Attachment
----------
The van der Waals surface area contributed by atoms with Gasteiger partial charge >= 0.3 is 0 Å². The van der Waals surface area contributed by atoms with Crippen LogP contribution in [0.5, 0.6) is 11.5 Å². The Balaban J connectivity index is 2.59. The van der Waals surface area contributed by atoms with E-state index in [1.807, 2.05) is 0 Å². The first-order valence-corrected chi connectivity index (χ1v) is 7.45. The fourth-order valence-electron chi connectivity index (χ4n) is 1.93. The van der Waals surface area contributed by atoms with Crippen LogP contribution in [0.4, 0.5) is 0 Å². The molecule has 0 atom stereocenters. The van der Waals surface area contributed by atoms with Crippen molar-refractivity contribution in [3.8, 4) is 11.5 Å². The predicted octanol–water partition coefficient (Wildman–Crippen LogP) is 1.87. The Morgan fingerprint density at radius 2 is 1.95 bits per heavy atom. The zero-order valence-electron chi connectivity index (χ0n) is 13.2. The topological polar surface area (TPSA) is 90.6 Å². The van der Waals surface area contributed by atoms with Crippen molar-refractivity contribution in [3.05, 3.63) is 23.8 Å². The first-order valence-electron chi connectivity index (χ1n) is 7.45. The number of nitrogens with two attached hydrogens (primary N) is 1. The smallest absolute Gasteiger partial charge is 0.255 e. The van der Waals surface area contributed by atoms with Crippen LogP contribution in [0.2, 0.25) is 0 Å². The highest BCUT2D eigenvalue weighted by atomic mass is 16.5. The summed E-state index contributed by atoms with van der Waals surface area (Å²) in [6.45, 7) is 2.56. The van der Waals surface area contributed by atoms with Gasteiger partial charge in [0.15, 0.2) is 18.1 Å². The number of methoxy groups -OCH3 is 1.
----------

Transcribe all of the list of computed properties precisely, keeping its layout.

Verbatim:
The van der Waals surface area contributed by atoms with Gasteiger partial charge >= 0.3 is 0 Å². The van der Waals surface area contributed by atoms with Crippen LogP contribution in [0.5, 0.6) is 11.5 Å². The Balaban J connectivity index is 2.59. The van der Waals surface area contributed by atoms with E-state index in [1.807, 2.05) is 0 Å². The first-order valence-corrected chi connectivity index (χ1v) is 7.45. The fourth-order valence-electron chi connectivity index (χ4n) is 1.93. The van der Waals surface area contributed by atoms with Crippen LogP contribution in [0.4, 0.5) is 0 Å². The molecule has 0 atom stereocenters. The van der Waals surface area contributed by atoms with Crippen molar-refractivity contribution in [3.8, 4) is 11.5 Å². The predicted octanol–water partition coefficient (Wildman–Crippen LogP) is 1.87. The Morgan fingerprint density at radius 2 is 1.95 bits per heavy atom. The zero-order valence-electron chi connectivity index (χ0n) is 13.2. The topological polar surface area (TPSA) is 90.6 Å². The van der Waals surface area contributed by atoms with Crippen molar-refractivity contribution in [3.05, 3.63) is 23.8 Å². The first-order valence-electron chi connectivity index (χ1n) is 7.45. The number of nitrogens with two attached hydrogens (primary N) is 1. The smallest absolute Gasteiger partial charge is 0.255 e. The van der Waals surface area contributed by atoms with Crippen LogP contribution in [0.2, 0.25) is 0 Å². The highest BCUT2D eigenvalue weighted by atomic mass is 16.5. The summed E-state index contributed by atoms with van der Waals surface area (Å²) in [6.45, 7) is 2.56. The van der Waals surface area contributed by atoms with Gasteiger partial charge in [0.15, 0.2) is 18.1 Å². The number of methoxy groups -OCH3 is 1.